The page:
As many of you know Google applied for the .Google New gTLD and the application was accepted by ICANN as a .brand string. Google has since signed the registry contract with ICANN and the New gTLD has been activated.
ICANN New gTLD rules dictate that all registry operators should reserve 4 second level domain names: WWW, RDDS, WHOIS and NIC. All 4 domains must be withheld from being registered to any person (other than the Registry Operator) or third party.
The difference between NIC and the other 3 domains is that all registries must activate the “nic” domain name while the Registry Operator has the option of activating WWW, RDDS and WHOIS in the DNS or not.
In the .brand ‘New gTLD’ Google has selected to only activate the domain name nic.google that is used in connection with the operation of the registry for the TLD.
The mandatory domain name nic.google currently forwards to the Google New gTLD Registry (http://www.google.com/registry/).
But while the domain name www.google has not been activated and does not resolve a lot of people are typing it in their browsers. Many people are probably forgetting to type .com at the end of the address while trying to access the popular search engine.
But it not too difficult to arrive at www.google even without making an actual typo. For example if I just type “www.google” on the address bar at Firefox the auto complete adds .com at the end of the address but also displays all the recent google searches below. I can choose to go back to one of my searches using the up and down arrows. But if I go back up to the top (at the address bar) the “.com” part from auto-complete has disappeared so if I just hit enter, as I usually do with auto-complete, I will end up at the domain name www.google and will get a “server not found” message.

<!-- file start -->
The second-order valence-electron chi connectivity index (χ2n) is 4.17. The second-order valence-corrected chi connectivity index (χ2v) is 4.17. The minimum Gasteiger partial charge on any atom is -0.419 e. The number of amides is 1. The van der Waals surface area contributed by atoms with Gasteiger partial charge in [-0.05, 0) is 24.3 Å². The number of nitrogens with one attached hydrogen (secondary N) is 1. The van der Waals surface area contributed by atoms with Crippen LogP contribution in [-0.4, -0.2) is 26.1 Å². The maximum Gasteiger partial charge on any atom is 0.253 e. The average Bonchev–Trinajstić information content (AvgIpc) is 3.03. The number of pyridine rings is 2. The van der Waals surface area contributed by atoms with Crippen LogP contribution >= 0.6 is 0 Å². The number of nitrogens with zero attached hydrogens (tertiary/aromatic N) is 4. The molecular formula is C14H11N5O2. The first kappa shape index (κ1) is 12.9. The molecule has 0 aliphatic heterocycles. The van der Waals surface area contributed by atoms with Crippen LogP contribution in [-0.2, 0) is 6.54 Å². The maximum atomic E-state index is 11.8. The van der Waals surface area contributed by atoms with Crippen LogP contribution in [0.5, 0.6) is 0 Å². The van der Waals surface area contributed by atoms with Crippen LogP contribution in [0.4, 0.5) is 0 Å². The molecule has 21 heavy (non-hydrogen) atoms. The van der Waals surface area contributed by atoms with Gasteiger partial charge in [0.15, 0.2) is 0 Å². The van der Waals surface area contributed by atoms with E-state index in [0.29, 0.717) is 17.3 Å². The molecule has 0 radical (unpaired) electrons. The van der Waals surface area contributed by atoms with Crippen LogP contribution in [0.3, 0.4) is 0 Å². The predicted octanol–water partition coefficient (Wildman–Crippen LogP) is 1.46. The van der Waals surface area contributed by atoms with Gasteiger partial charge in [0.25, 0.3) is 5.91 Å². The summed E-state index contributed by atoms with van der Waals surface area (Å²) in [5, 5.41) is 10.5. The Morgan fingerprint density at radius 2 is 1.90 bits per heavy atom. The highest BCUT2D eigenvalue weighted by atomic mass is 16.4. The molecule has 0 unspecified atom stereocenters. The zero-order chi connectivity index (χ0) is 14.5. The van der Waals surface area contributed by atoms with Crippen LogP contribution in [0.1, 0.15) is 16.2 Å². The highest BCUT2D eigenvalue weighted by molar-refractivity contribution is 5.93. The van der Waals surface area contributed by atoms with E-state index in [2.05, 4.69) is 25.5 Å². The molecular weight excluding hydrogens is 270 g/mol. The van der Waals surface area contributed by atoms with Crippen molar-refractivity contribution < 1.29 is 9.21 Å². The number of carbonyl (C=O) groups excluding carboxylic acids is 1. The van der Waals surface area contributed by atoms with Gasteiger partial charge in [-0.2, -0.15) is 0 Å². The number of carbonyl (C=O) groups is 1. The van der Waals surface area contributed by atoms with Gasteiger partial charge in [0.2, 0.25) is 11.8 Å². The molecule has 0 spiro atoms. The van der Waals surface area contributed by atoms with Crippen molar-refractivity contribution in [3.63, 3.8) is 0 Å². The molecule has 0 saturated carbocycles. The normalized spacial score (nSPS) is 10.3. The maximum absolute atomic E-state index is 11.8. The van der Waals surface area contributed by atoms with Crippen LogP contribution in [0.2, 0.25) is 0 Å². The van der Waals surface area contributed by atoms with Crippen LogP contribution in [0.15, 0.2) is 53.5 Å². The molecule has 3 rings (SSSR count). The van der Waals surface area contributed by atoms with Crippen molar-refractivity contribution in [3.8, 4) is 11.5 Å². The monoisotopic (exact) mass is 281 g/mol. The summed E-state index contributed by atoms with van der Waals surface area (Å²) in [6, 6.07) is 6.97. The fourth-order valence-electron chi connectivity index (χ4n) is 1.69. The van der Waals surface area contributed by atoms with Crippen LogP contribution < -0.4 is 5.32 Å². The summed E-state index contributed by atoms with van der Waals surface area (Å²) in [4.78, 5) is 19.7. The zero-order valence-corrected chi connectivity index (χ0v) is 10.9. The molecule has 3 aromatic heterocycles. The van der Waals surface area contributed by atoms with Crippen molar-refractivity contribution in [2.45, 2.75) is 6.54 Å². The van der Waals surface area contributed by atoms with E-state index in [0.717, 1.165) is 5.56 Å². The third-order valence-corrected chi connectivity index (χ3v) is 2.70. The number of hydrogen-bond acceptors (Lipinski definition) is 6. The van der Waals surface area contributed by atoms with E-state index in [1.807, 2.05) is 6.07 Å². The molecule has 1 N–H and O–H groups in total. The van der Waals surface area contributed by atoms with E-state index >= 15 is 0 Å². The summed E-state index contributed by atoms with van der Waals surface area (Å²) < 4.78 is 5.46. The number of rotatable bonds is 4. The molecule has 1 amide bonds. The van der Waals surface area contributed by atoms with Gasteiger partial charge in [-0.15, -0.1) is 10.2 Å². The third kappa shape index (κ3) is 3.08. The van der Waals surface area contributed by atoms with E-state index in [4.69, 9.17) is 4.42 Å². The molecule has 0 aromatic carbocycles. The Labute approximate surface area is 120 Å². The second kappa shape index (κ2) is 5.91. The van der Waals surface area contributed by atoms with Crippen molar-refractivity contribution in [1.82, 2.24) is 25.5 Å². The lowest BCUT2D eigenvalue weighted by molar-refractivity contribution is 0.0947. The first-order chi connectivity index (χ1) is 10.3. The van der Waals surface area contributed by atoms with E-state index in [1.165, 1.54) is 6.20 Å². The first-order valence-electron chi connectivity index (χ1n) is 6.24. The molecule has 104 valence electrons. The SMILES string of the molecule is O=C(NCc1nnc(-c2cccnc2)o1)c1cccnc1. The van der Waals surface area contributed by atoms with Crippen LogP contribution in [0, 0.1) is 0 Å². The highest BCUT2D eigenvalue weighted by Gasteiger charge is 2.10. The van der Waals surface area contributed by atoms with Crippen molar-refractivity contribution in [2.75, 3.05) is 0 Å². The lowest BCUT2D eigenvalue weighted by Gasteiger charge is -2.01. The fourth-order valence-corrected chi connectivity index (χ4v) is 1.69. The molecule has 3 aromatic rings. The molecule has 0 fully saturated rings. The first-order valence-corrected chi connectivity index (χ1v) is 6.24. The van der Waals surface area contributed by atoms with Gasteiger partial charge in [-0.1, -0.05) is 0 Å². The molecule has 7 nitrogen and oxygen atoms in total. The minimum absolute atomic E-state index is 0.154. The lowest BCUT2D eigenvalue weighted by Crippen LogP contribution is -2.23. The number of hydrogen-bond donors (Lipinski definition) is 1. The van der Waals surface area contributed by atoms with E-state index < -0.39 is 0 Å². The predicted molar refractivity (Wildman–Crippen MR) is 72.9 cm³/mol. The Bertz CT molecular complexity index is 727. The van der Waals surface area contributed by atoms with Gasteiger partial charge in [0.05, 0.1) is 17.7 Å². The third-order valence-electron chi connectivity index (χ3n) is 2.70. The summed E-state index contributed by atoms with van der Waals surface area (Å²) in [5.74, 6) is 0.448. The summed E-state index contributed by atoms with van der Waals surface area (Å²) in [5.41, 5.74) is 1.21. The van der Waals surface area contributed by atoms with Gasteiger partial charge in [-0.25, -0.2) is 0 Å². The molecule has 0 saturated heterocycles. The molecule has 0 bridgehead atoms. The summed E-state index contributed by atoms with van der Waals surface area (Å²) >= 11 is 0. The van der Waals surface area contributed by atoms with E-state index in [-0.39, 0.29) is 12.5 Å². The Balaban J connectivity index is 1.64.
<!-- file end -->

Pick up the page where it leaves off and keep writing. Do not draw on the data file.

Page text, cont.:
The domain name www.google is already receiving a lot of traffic as its Alexa ranking shows. It has a 39,524 (3 month average) global ranking and it does not even resolve.
Domain Punch ranks www.google as the 20th New gTLD domain name in terms of traffic with a one month average Alexa ranking or 27,027 globally.
Alexa is somewhat inaccurate in many cases and probably more in this case where the domain name does not exist. But I estimate that www.google receives a few thousands visitors every day.
It is also worth mentioning that all traffic directed from regional Google homepages like www.google.co.uk or www.google.de will also arrive at the New gTLD domain name www.google if they forget to type the extension. So when Google activates the domain it should then probably redirect users according to their location and IP address because visitors may not be looking for google.com.
Google should quickly activate the domain name either to redirect users to its homepage or even better to a webpage informing people of New gTLD domain names. It could create awareness as to how all New gTLD domains work. The domain name www.google is probably the ultimate domain name as far as .Brand New gTLDs are concerned.
47 second average time on site, on a site that does not resolve? Seems kind of strange.
That is Alexa: an estimate.
The domain http://www.google is in the collisions list so it can not be activated yet but it will be possible to do so in a couple of months.
So that’s what this entire waste of time gtld program came down to, Google using http://www.Google as a name shortener and, ultimately, forwarding http://www.Google to http://www.Google.Com? Ha! OMG!!! ROFL!!!!
No Captain, that is not what the New gTLD program is about.